Romney should be challenged on how his agenda differs from the Bush agenda.
Mitt Romney has clinched the Republican nomination so it’s time to ask what a Romney administration would be like. Since everyone agrees that the election will be about the economy, it makes sense to start the campaign off with that. Well, we have a model for what Republican economic policy is like: it is the George W. Bush Administration. Bush was elected on the same platform Romney advocates: globalization, deregulation, privatization and cuts in taxes and government spending.
So what happened when Bush was elected? As is normal, President Bush did not get the full-bore conservative agenda promised in the campaign. But we got a good bit of it. The deviations from that agenda such as the prescription drug giveaway to the pharmaceutical industry were political payback. That always happens.
But the hard-core Republican drive to minimize government is the center of it all. Romney wants to continue the basic drive to privatize governmental functions, globalize manufacturing and deregulate the financial sector. Romney intends to build on what Bush began. Indeed, we can expect it all to happen again. Even if it didn’t turn out too well.
In the year 2000, the incoming President George Bush took over a booming economy. He inherited a federal budget surplus of $236 billion, an unemployment rate of 4% and an average GDP growth rate for the previous four years of 4.4%. And the Dow was at 11,250. The economy was as good as it gets.
George Bush should have dampened the economy with increased taxes. Instead, like most Republicans, he ignored the Keynesian lessons of the Great Depression. He stimulated a bubble economy by cutting taxes and giving away the surplus. Romney’s proposals to balance the budget in the midst of a weak economy reflect the same kind of perversity and refusal to learn from history.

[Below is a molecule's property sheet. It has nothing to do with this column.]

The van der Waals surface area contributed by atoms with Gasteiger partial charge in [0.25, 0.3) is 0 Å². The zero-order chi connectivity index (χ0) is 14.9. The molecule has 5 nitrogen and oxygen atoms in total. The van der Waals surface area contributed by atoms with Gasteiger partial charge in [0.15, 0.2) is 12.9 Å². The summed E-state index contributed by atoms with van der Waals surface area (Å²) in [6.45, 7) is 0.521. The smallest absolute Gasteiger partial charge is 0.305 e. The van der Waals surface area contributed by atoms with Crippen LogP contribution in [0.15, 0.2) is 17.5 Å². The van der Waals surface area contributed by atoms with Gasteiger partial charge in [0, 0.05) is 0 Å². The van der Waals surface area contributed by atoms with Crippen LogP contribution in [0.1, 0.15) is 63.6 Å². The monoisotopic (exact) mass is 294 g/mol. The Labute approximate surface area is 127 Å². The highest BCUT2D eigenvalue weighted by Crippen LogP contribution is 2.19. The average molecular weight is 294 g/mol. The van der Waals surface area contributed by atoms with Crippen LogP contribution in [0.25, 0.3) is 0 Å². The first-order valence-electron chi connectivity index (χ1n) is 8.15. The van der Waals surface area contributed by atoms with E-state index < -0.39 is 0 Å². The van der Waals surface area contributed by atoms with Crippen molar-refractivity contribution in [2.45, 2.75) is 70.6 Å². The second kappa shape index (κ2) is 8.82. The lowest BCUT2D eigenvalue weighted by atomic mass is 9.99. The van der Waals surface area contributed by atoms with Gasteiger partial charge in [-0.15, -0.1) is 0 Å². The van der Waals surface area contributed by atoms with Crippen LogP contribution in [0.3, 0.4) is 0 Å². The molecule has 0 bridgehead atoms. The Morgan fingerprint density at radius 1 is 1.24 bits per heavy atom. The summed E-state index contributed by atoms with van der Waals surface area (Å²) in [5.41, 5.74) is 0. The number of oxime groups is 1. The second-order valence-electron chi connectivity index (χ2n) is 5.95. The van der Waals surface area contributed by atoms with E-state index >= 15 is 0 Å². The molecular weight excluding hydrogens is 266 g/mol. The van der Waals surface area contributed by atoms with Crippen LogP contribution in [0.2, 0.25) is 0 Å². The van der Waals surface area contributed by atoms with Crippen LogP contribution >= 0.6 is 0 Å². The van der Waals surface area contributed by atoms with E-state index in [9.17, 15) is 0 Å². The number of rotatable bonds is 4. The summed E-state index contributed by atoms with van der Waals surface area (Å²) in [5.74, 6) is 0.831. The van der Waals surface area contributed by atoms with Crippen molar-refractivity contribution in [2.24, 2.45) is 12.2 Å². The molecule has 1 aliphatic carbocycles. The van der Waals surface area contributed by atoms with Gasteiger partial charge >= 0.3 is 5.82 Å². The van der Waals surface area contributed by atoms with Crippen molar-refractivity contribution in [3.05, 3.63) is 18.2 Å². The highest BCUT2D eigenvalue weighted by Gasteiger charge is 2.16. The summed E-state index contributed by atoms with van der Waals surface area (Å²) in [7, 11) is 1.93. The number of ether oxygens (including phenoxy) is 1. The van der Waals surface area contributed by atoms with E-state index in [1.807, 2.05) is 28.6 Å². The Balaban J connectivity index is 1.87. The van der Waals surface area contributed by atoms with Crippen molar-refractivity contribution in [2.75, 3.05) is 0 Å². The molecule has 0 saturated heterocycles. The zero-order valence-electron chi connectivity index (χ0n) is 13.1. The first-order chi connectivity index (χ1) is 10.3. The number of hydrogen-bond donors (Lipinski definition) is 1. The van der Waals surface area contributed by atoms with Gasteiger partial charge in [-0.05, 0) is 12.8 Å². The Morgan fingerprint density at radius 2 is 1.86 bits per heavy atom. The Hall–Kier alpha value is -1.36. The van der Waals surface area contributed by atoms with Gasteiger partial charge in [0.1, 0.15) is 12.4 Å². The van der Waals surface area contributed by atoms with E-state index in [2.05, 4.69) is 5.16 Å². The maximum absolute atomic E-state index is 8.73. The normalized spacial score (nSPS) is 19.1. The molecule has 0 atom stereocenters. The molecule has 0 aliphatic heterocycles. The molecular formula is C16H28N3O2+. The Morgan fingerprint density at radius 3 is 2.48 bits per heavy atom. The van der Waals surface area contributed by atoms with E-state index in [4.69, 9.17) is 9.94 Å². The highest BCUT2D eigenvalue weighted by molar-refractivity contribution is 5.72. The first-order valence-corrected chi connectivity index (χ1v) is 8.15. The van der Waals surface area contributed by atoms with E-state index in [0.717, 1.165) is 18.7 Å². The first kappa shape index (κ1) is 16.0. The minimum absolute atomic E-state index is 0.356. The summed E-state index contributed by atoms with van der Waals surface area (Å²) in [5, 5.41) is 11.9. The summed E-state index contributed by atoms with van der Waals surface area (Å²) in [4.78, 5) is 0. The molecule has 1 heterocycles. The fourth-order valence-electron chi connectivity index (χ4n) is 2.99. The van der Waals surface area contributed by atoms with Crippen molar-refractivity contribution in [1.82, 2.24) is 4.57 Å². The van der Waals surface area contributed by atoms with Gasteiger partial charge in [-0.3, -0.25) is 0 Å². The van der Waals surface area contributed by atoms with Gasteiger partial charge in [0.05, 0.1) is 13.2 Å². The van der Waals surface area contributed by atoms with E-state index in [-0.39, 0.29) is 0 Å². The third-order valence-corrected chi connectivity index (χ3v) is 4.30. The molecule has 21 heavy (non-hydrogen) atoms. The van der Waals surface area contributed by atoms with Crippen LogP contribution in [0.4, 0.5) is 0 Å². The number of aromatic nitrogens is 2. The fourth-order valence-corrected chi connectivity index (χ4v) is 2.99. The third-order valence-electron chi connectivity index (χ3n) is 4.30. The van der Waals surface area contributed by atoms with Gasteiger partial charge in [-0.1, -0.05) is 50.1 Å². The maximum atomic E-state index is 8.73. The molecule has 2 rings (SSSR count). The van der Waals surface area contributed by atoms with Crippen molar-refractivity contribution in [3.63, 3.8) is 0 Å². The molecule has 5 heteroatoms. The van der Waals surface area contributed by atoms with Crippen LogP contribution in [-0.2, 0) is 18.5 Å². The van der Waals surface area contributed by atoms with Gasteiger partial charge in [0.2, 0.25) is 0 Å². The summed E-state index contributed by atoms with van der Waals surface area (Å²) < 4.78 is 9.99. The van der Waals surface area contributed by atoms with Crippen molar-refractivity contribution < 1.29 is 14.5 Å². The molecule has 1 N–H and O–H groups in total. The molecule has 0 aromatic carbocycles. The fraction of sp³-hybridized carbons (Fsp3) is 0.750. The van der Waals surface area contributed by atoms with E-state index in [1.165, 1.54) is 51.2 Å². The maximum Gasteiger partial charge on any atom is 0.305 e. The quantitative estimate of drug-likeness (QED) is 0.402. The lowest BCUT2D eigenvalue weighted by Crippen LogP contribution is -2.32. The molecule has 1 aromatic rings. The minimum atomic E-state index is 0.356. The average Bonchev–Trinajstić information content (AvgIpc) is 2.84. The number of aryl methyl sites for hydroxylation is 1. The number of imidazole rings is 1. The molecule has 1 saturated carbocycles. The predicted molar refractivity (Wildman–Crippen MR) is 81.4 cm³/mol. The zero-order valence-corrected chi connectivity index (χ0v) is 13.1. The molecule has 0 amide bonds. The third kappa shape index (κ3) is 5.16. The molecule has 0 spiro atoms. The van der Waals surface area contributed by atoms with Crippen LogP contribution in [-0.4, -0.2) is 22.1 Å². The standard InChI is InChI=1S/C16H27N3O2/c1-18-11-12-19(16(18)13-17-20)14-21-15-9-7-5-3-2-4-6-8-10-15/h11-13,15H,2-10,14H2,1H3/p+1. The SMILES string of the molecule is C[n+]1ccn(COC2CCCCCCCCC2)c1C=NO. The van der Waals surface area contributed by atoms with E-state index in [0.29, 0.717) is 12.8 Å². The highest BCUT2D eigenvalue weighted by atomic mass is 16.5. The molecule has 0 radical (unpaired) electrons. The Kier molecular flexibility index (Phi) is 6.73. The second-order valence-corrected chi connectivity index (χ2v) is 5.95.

The Keynesianism that the Republicans reject is straightforward logic. A recession is by definition the existence of idle resources. So you put those resources to work by cutting taxes and increasing spending. Is that so hard to understand?
Keynesian spending clearly works, as the post-World War II period proved. Wartime deficit spending and borrowing more than doubled the national output and left the national debt at 125% of GDP. That military spending put purchasing power in the hands of the working class when they had no opportunity to spend. Beginning in 1946, a mountain of saved up aggregate demand poured into the economy. This incredible stimulus created a boom that carried us into the late 1960s. In fact, the constant military spending of the Cold War, called military Keynesianism, has worked to smooth out the economy ever since.
President Bush and the Republicans rejected that solution and we got a financial crisis and a Great Recession. When Bush left office, the deficit was $458 billion (or $1.4 trillion depending on how you look at it). The unemployment rate had grown to almost 10%, GDP growth had dropped to a -3.5% and the Dow eventually fell to 6600.
This was not your run-of-the-mill postwar recession that a little Keynesian fiscal and monetary policy had earlier cured so easily. Now, the heritage of the Bush years – stagnant wages, a collapsing housing market and burdensome consumer and student debt – had undermined aggregate demand. This Great Recession will be with us until we reconstitute the wealth of the middle class.
That is not what Romney would do. The Romney agenda of privatization and globalization is a repeat of the Bush agenda and is designed to do exactly the opposite of what is needed. It will force prices up and wages down and shift even more income from wages to profits, undermining any economic recovery.
The Republicans actually seek the privatization of virtually the entire public sector. The Republican proposals on Social Security, Medicare, public transit, and public education will turn over ownership and the right to set prices to corporate control. Again, this is perverse, hurting those most in need and those least able to afford medicine and education. The middle-class will get only the healthcare and education that falling wages can afford.
Globalization, the WTO and the drive to so-called free trade are means to discipline the workforce and cut wages. They do this by forcing American wage earners into competition with developing country wages and working conditions. The treaties being negotiated protect intellectual property, monopoly rights, patents, and trade secrets which are the tools the rich use to maintain their wealth. They do not protect worker rights to safe working conditions and decent wages.
A Romney administration would cut spending in a slow economy. Like Bush, it would be exactly the opposite of what is needed. Romney would continue to work to cut government and put the burden of uncertain times on the individual. The middle-class would sink even deeper as the country becomes further divided into haves and have-nots.